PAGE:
As most of you know, I have very little difficulty discussing the details of my own life but considering that my sister is involved in the particulars of this story, I will not relate what we discussed, but I will say that we share some similar memories and that she came out just fine. In fact, I have to state that she’s apparently much better adjusted than I am — not much of a surprise there — and definitely destined for great things.
What I will share with you is that she lives on the Lower East Side with a boyfriend who sounds pretty cool, has a sly sense of humor, and seems to embrace the joy of living in healthy ways, both emotionally and physically, that I wish I had been capable of when I was her age. I learned all of this while noshing on the pricey but exceptional crab cakes — trust me, they’re the only good ones I’ve ever eaten in NYC — and homemade biscuits, and in no time we were at ease with each other. And that’s nothing short of amazing since for all intents and purposes we were total strangers, although strangers united by blood and an uncommon surname. I have often spoken disparagingly of my childhood situation, but when I spoke with Meredith I saw none of the negativity that I have carried for so many wasted years, and perhaps her act of reaching out and finding me will be the first stage in a psychological/emotional healing that has been too long skirted. I would also like to get to know my brother, Kenneth, and at last that may be possible.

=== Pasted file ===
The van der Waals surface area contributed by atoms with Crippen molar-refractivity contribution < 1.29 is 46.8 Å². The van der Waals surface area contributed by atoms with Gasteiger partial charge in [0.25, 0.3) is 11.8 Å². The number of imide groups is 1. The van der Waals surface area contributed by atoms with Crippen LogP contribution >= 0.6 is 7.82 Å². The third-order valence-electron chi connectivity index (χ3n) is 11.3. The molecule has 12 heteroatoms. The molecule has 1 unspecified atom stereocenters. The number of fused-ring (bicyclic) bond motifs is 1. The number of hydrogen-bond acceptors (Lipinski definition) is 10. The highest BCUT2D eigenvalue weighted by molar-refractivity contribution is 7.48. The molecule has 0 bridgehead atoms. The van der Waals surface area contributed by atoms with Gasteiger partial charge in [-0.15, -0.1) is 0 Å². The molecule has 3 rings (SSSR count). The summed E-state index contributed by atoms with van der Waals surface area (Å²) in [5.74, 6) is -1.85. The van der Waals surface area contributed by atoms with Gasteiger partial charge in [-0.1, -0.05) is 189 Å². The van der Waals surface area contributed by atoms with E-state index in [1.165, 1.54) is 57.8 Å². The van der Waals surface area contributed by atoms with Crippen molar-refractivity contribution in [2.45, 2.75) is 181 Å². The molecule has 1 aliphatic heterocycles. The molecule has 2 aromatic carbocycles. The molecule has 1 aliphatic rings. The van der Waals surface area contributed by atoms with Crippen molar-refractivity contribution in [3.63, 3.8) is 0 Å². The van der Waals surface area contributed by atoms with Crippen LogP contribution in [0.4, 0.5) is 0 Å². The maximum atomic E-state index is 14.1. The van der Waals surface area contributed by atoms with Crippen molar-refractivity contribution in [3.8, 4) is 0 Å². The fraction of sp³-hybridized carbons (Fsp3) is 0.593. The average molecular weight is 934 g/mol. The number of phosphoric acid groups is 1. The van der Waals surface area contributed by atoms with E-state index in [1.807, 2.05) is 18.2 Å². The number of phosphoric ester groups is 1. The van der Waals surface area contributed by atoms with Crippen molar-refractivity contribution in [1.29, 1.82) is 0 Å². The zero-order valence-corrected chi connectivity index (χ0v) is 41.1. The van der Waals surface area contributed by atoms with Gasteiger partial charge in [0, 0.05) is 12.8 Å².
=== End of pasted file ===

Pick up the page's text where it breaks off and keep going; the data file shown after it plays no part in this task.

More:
Dinner ended too soon, and after about two and a half hours of highly emotional gushing — 98% of which was mine, since I’m very sensitive, as you may have noticed — we had to leave, she back to her boyfriend and work the next day, and I back to my chilly apartment and the tape of the evening’s new episode of HEROES (guess who made out better on that one?). But before we parted, we whipped out our digital cameras and snapped shots of us together as proof that we both exist.
Yeah, I know. She’s gorgeous, and I look like a bespectacled pineapple with an Afro and “hipster” facial hair, but I assure you that we are related. Mess with her and I will unleash some serious Kumanoken whupass on your sorry behind. Just see if I don’t!
So, now I have some family, and that’s great because I have always wanted a little sister. I’m a born nurturer and am very supportive and protective of my loved ones, so, Meredith, you and Kenneth now have a big brother. I hope that I won’t disappoint.